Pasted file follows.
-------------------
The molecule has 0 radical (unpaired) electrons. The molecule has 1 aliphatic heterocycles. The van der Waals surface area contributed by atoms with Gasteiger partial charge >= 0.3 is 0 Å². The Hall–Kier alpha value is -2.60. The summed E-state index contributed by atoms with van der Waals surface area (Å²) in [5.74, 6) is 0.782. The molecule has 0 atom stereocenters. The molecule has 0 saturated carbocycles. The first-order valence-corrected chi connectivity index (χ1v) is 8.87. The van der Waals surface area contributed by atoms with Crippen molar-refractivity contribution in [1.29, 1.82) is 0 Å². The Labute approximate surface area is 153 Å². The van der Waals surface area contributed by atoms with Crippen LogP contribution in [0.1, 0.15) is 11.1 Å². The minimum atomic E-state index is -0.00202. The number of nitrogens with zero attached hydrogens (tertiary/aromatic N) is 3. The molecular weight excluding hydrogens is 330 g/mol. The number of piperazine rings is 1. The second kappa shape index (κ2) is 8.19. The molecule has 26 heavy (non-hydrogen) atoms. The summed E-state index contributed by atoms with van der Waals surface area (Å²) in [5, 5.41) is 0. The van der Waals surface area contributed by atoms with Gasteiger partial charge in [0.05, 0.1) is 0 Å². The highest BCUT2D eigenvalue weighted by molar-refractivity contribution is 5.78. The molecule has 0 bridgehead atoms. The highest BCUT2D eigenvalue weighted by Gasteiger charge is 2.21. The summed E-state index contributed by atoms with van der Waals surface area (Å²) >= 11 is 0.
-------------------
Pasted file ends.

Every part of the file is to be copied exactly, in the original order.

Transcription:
The molecule has 0 radical (unpaired) electrons. The molecule has 1 aliphatic heterocycles. The van der Waals surface area contributed by atoms with Gasteiger partial charge >= 0.3 is 0 Å². The Hall–Kier alpha value is -2.60. The summed E-state index contributed by atoms with van der Waals surface area (Å²) in [5.74, 6) is 0.782. The molecule has 0 atom stereocenters. The molecule has 0 saturated carbocycles. The first-order valence-corrected chi connectivity index (χ1v) is 8.87. The van der Waals surface area contributed by atoms with Crippen molar-refractivity contribution in [1.29, 1.82) is 0 Å². The Labute approximate surface area is 153 Å². The van der Waals surface area contributed by atoms with Crippen LogP contribution in [0.1, 0.15) is 11.1 Å². The minimum atomic E-state index is -0.00202. The number of nitrogens with zero attached hydrogens (tertiary/aromatic N) is 3. The molecular weight excluding hydrogens is 330 g/mol. The number of piperazine rings is 1. The second kappa shape index (κ2) is 8.19. The molecule has 26 heavy (non-hydrogen) atoms. The summed E-state index contributed by atoms with van der Waals surface area (Å²) in [5, 5.41) is 0. The van der Waals surface area contributed by atoms with Gasteiger partial charge in [0.05, 0.1) is 0 Å². The highest BCUT2D eigenvalue weighted by molar-refractivity contribution is 5.78. The molecule has 0 bridgehead atoms. The highest BCUT2D eigenvalue weighted by Gasteiger charge is 2.21. The summed E-state index contributed by atoms with van der Waals surface area (Å²) >= 11 is 0.